The use of present versus the past tense in recalling an experience with binge drinking can positively influence behaviors, an important development in aiding the development of alcohol abuse messages.
That is the primary finding of a study by University of Pennsylvania Professor Dolores Albarracín, and colleagues Pilar Carrera, Dolores Muñoz, Amparo Caballero, and Itziar Fernàndez. Their findings, the result of three studies analyzing the use of tense by college-age students while recalling incidents of binge drinking, is reported in the Journal of Experimental Social Psychology (Vol. 48, Issue 5).
How an incident of binge drinking is recalled can have a positive impact on influencing future behavior. Dr. Albarracín, the Martin Fishbein Chair of Communication at Penn’s Annenberg School for Communication, said that messages to reduce drinking may benefit from these findings. “It may be best to use the present tense when evoking images of non-drinking behaviors being promoted but the past tense for the drinking behaviors to prevent.” She added that use of the present tense in scenarios like self-help groups, may be particularly beneficial in preventing abuse.
Dr. Albarracín and her colleagues conducted three studies where participants wrote about their experiences in binge drinking using either the present or past tense. Experiment number one revealed a stronger influence of past behaviors on drinking intentions when the test participants wrote about an episode of excessive drinking using the present tense. Correspondingly, there was a stronger influence of attitudes toward excessive drinking when participants wrote about the episode in the past tense. Experiments two and three found that the present tense recollections had a more concrete interpretation and impact, while past tense recollections were more abstract.
Participants in the study were, on average, 22-years-old and were primarily female (123 out of a total of 153). All were psychology students from the Autónoma University of Madrid, Spain (That is the school where Drs. Carrera, Muñoz, and Caballero are from; Dr. Fernândez is from the Universidad Nacional de Educatión a Distancia, also in Spain.) and were randomly assigned to each study. Participants were asked to write about their personal experiences with binge drinking (defined as five drinks in a row for males, four drinks in a row for females) using either the past or present tense. The team also evaluated the degree of difficulty participants experienced in writing about experiences in the past or present tense and found that this did not impact their recollections.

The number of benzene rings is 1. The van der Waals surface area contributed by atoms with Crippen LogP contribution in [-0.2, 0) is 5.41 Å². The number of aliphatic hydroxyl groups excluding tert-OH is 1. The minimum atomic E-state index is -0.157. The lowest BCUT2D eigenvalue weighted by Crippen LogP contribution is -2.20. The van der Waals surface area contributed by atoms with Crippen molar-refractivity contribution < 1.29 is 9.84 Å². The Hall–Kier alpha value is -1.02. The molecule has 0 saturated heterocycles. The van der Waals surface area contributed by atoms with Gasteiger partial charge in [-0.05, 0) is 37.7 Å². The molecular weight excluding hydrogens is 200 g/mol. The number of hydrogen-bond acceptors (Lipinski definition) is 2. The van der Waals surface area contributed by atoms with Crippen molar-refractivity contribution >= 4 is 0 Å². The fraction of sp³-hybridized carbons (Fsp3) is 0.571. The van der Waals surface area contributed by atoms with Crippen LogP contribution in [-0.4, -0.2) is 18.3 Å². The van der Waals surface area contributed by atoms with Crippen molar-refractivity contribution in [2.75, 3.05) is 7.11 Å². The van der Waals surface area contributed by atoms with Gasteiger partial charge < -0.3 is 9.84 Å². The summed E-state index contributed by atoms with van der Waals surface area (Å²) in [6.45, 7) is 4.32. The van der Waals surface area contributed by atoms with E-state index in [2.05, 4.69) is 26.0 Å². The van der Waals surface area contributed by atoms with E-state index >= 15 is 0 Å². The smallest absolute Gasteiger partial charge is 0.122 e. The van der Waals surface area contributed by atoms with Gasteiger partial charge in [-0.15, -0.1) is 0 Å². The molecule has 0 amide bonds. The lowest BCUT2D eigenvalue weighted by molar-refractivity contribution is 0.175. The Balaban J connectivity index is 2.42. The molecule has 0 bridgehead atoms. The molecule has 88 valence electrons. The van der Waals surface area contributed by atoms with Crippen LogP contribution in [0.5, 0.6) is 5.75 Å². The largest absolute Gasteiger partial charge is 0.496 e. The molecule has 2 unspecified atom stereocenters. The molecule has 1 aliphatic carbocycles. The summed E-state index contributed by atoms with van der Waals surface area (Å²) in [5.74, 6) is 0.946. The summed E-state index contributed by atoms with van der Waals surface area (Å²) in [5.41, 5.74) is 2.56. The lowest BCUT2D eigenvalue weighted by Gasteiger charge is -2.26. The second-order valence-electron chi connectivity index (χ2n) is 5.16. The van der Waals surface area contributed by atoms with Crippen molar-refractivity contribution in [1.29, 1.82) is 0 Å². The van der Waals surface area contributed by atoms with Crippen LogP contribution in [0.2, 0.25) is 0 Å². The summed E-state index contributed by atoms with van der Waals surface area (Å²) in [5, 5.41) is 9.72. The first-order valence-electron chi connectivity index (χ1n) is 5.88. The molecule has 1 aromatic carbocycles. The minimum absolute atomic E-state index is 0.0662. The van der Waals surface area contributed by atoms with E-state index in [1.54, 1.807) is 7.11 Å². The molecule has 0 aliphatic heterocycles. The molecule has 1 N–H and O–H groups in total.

“How we recall and communicate a past event influences future decisions,” Dr. Albarracín explains. “Recalling a past instance of binge drinking can lead to intentions to repeat what one habitually does or what seems beneficial depending on what verb tense is used. Reliving the past of drinking excessively in the present tense (I am drinking) makes people use their past behavior as a guide for future intentions: Regardless of whether people drank a lot or abstained in the past, they intend to do the same in the future. Recalling the past in the past tense (I drank), however, leads to more abstract types of thought and thus forming intentions on the basis of how good or bad drinking seems.”